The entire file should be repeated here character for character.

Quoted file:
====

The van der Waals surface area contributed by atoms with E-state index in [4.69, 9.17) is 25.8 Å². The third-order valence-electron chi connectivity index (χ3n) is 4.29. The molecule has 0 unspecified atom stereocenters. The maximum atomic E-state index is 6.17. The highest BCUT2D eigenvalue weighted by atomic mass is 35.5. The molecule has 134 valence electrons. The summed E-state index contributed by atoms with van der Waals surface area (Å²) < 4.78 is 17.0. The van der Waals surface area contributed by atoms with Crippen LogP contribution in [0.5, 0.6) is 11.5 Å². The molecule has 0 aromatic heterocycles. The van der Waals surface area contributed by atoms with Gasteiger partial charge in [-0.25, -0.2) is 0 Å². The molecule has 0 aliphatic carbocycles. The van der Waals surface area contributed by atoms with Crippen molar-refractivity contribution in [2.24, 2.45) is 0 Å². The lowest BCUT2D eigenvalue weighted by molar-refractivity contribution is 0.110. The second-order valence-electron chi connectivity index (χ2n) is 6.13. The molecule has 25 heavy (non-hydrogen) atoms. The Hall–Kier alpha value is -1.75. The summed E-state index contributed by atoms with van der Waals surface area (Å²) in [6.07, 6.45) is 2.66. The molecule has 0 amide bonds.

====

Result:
The van der Waals surface area contributed by atoms with E-state index in [4.69, 9.17) is 25.8 Å². The third-order valence-electron chi connectivity index (χ3n) is 4.29. The molecule has 0 unspecified atom stereocenters. The maximum atomic E-state index is 6.17. The highest BCUT2D eigenvalue weighted by atomic mass is 35.5. The molecule has 134 valence electrons. The summed E-state index contributed by atoms with van der Waals surface area (Å²) < 4.78 is 17.0. The van der Waals surface area contributed by atoms with Crippen LogP contribution in [0.5, 0.6) is 11.5 Å². The molecule has 0 aromatic heterocycles. The van der Waals surface area contributed by atoms with Gasteiger partial charge in [-0.25, -0.2) is 0 Å². The molecule has 0 aliphatic carbocycles. The van der Waals surface area contributed by atoms with Crippen molar-refractivity contribution in [2.24, 2.45) is 0 Å². The lowest BCUT2D eigenvalue weighted by molar-refractivity contribution is 0.110. The second-order valence-electron chi connectivity index (χ2n) is 6.13. The molecule has 25 heavy (non-hydrogen) atoms. The Hall–Kier alpha value is -1.75. The summed E-state index contributed by atoms with van der Waals surface area (Å²) in [6.07, 6.45) is 2.66. The molecule has 0 amide bonds.